The Hernando County comprehensive plan was rejected in part because state officials said it would produce a county where strip centers and convenience stores line mile after mile of busy highways. Instead, planners from the Department of Community Affairs recommended that commercial development should be clustered at the intersection of major thoroughfares.
And that is exactly what two development companies are hoping happens at the intersection of State Road 50 and Mariner Boulevard.
The Hernando County Planning and Zoning Commission gave tentative approval this week to two shopping centers there, one proposed by the Barclay Group of Clearwater, the other by a limited partnership led by Dallas-based Trammell Crow Co. The intersection already is the site of two shopping plazas. Should the new projects win final approval from the County Commission, the intersection of Mariner and SR 50 would become the most intensely developed in the county. The projects are scheduled for consideration March 6.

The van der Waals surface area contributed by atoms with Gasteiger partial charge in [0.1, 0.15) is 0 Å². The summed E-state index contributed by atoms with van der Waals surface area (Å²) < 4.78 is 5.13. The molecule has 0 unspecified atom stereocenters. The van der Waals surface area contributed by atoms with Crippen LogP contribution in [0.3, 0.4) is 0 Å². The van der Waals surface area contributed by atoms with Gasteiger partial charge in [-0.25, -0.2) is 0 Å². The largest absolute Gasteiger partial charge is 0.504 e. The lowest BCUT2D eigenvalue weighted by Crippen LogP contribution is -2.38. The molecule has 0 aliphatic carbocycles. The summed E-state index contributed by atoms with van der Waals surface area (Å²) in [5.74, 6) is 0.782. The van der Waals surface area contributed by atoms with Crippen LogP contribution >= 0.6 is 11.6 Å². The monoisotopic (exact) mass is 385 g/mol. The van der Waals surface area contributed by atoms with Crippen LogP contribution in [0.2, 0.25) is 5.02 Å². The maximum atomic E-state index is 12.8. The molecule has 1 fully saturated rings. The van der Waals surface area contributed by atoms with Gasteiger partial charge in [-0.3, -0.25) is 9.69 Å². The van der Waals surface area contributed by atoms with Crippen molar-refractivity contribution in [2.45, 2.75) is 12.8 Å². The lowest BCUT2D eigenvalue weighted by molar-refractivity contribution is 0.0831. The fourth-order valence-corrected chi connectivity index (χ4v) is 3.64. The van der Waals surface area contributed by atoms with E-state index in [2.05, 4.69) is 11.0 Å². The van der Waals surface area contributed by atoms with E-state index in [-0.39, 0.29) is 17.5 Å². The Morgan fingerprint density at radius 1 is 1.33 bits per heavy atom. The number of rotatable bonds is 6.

The planning board unanimously approved the Trammell Crow proposal and approved the Barclay project by a 4-1 vote. Robert Bubb, who was wary of future traffic problems, was the sole dissenter.
Others think the two centers will further congest an already bad
intersection. The Spring Hill Home and Property Owners Association is opposing the centers and has prepared a letter to the state Department of Transportation (DOT) outlining its complaints.
The DOT, however, is requiring that the two shopping centers pay for the addition of more lanes to SR 50 for up to one mile east and west of the intersection to handle the additional traffic. More than 20,000 cars a day used SR 50 east of Mariner in 1988, according to the latest DOT figures available.
However, Nick Konstandaras of the Spring Hill association said the main concern was with the additional traffic that will travel on Mariner Boulevard.
"Mariner is not going to be able to handle it," Konstandaras said.
But county planners say it depends on how you look at Mariner Boulevard. If it is considered a "rural" road under the DOT standards, the additional traffic will be too much, according to the planners' report.
But if it is considered an "urban" road, the amount of additional traffic will remain within acceptable levels, the report said.
The DOT sets different levels of performance for rural and urban roads because a higher level of congestion - and the longer travel times it brings - are among the prices residents pay for the conveniences of urban living, according to officials.